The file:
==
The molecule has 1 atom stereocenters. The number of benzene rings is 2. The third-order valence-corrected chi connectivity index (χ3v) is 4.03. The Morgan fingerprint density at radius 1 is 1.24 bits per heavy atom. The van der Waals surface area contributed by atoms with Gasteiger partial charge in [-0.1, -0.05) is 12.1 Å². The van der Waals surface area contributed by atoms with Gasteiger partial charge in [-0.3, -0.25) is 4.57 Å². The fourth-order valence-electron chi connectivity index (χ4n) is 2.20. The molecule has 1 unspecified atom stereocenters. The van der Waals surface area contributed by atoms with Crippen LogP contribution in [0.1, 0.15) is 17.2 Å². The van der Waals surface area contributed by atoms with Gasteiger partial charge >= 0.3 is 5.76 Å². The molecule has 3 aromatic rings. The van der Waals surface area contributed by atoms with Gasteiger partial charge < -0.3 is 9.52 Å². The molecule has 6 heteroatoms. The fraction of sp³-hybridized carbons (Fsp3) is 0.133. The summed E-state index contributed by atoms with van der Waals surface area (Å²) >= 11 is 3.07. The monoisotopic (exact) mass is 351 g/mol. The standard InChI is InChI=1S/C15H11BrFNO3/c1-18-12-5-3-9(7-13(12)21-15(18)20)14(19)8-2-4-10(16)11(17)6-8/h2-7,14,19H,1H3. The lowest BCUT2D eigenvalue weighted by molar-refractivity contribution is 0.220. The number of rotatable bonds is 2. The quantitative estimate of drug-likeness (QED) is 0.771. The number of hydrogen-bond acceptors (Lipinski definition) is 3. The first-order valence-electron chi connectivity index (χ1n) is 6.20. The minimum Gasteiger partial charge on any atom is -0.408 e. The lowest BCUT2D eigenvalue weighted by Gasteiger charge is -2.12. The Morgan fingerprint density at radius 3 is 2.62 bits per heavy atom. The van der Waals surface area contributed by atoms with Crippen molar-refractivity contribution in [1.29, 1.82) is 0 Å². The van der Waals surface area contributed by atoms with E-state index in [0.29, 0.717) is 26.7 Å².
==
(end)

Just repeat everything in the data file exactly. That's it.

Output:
The molecule has 1 atom stereocenters. The number of benzene rings is 2. The third-order valence-corrected chi connectivity index (χ3v) is 4.03. The Morgan fingerprint density at radius 1 is 1.24 bits per heavy atom. The van der Waals surface area contributed by atoms with Gasteiger partial charge in [-0.1, -0.05) is 12.1 Å². The van der Waals surface area contributed by atoms with Gasteiger partial charge in [-0.3, -0.25) is 4.57 Å². The fourth-order valence-electron chi connectivity index (χ4n) is 2.20. The molecule has 1 unspecified atom stereocenters. The van der Waals surface area contributed by atoms with Crippen LogP contribution in [0.1, 0.15) is 17.2 Å². The van der Waals surface area contributed by atoms with Gasteiger partial charge >= 0.3 is 5.76 Å². The molecule has 3 aromatic rings. The van der Waals surface area contributed by atoms with Gasteiger partial charge < -0.3 is 9.52 Å². The molecule has 6 heteroatoms. The fraction of sp³-hybridized carbons (Fsp3) is 0.133. The summed E-state index contributed by atoms with van der Waals surface area (Å²) >= 11 is 3.07. The monoisotopic (exact) mass is 351 g/mol. The standard InChI is InChI=1S/C15H11BrFNO3/c1-18-12-5-3-9(7-13(12)21-15(18)20)14(19)8-2-4-10(16)11(17)6-8/h2-7,14,19H,1H3. The lowest BCUT2D eigenvalue weighted by molar-refractivity contribution is 0.220. The number of rotatable bonds is 2. The quantitative estimate of drug-likeness (QED) is 0.771. The number of hydrogen-bond acceptors (Lipinski definition) is 3. The first-order valence-electron chi connectivity index (χ1n) is 6.20. The minimum Gasteiger partial charge on any atom is -0.408 e. The lowest BCUT2D eigenvalue weighted by Gasteiger charge is -2.12. The Morgan fingerprint density at radius 3 is 2.62 bits per heavy atom. The van der Waals surface area contributed by atoms with Crippen molar-refractivity contribution in [1.29, 1.82) is 0 Å². The van der Waals surface area contributed by atoms with E-state index in [0.29, 0.717) is 26.7 Å².